Will the Brommtopp make a come back?

 

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Brommtopp troupe from the mid 1930’s

 

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The Brommtopp instrument

Sommerfeld MB

Spottschreft has learned that many of the residents in the Southern Manitoba villages of  Sommerfeld, Neubergthal and Gnadenfeld were disappointed  when the Brommtopp troupe once again failed to make an appearance on New Year’s Eve.

Noted Edgar Klippenstein, 89, of  Sommerfeld,  “I think it’s been since 1937 that I last remember the Brommtopp coming around, I was just a kid then”.

The tradition of the Brommtopp which was practiced in many Mennonite Villages on ditsied, saw young men dressed in costumes go from door to door on New Year’s Eve providing entertainment in the form of songs and sometimes skits to entertain homeowners they visited.  In return the performers were given gifts in the form of food and drink including homemade chokecherry wine and brandy.

The center piece for the tradition  was the Brommtopp, a drum-like musical instrument with a horsehair tail attached to one end which when played made a very loud ‘brrrumming’ sound which alerted homeowners that the group had arrived.

Spottschreft was able to interview a man from Gnadenthal, who would only identify himself as ‘Jake’.  He indicated that he thinks he knows why the Brommtopp has not been seen for the past 79 years, stating, “My great grandfather was part of the last group that performed in 1937.  They visited the home of Wilhelm Schmidt in the village of Sommerfeld.  After their performance they were given purtselkje and a large jug of Mrs. Schmidt’s homemade chokecherry wine.  The wine was meant to be shared by the entire group but by the time they got to Neubergthal all the wine had been consumed by just three members of the group who were now so drunk that the performance had to be cancelled.  The Brommtopp actually fell out of the sleigh they were riding in and was damaged.”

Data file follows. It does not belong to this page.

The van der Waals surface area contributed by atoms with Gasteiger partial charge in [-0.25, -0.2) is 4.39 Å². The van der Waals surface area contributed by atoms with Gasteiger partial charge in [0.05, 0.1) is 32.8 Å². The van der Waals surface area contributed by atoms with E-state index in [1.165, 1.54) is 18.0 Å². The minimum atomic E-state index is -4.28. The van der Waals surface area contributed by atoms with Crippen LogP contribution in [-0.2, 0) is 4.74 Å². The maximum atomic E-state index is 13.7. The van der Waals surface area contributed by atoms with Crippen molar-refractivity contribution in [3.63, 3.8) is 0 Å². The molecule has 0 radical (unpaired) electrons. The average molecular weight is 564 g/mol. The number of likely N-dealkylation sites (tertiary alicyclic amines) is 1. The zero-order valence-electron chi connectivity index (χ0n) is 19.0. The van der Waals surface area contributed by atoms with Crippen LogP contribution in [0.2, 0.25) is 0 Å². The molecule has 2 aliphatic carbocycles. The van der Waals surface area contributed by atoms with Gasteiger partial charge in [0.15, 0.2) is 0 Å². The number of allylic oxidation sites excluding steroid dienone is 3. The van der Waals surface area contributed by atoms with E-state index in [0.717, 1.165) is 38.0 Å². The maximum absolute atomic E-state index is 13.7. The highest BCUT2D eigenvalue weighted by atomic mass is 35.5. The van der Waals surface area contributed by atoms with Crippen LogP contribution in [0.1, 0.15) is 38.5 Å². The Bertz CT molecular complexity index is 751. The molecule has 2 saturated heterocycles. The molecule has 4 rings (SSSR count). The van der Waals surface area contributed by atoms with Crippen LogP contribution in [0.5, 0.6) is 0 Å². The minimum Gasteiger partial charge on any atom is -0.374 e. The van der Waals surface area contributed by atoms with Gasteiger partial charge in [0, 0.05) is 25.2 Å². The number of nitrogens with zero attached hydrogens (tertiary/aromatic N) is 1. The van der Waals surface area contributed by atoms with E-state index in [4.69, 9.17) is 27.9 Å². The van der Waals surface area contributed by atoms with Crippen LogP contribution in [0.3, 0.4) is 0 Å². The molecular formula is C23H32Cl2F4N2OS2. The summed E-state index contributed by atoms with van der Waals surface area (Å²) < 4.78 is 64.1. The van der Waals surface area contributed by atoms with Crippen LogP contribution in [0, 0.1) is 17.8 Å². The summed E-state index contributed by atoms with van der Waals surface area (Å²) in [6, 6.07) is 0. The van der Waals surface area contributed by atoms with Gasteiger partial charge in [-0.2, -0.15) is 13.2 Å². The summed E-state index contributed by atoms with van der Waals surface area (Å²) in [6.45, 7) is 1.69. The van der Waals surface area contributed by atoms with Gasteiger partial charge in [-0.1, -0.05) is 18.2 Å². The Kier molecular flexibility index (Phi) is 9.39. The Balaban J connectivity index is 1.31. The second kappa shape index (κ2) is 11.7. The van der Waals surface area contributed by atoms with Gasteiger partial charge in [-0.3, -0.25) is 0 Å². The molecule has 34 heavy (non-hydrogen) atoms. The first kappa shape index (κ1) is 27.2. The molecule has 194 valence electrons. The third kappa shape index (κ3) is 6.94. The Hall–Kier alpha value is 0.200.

‘Jake’ indicated that his grandfather and the other members of the Brommtopp troupe came under close scrutiny by Church Elders and were only able to avoid excommunication by agreeing to disband the group and promise to destroy the Brommtopp instrument.

Noting that there is renewed interest in the Brommtopp, ‘Jake’ finished on a tantalizing note, adding that the tradition may be revived in the coming years.

 

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Right to bare arms not supported by all

A recent post by the Daily Bonnet which depicted a young woman with bare arms, claimed that American Mennonites who dress in that manner are simply exercising their right under the 2nd Amendment.

However not all Mennonites are in agreement.

Elder Peter Siemens, head of the Sommerfelder Church in Bolivia was quick to react.  “I think it is shameful, bare arms, no head covering and smiling yet even,” said Siemens.

When asked if he felt that the photo in the Daily Bonnet could have a  potential  negative influence on his congregation in Bolivia Siemens indicated that was unlikely, “We don’t have the Internet here and we are not planning on getting it either so the chances of anyone down here seeing that are remote”.

When asked about his understanding of how the Internet worked Siemens said, “I saw it once when I was in Asuncion, Paraguay  and it was not good, not good.”

Siemens went on to say that he will do whatever he can to protect his congregation from the Internet and other similar modern evil influences.  He concluded with, “We did not leave Canada to go to Mexico, and then on to Paraguay and finally to Bolivia only to let that happen to us.”

The interview with Siemens was conducted via cell phone.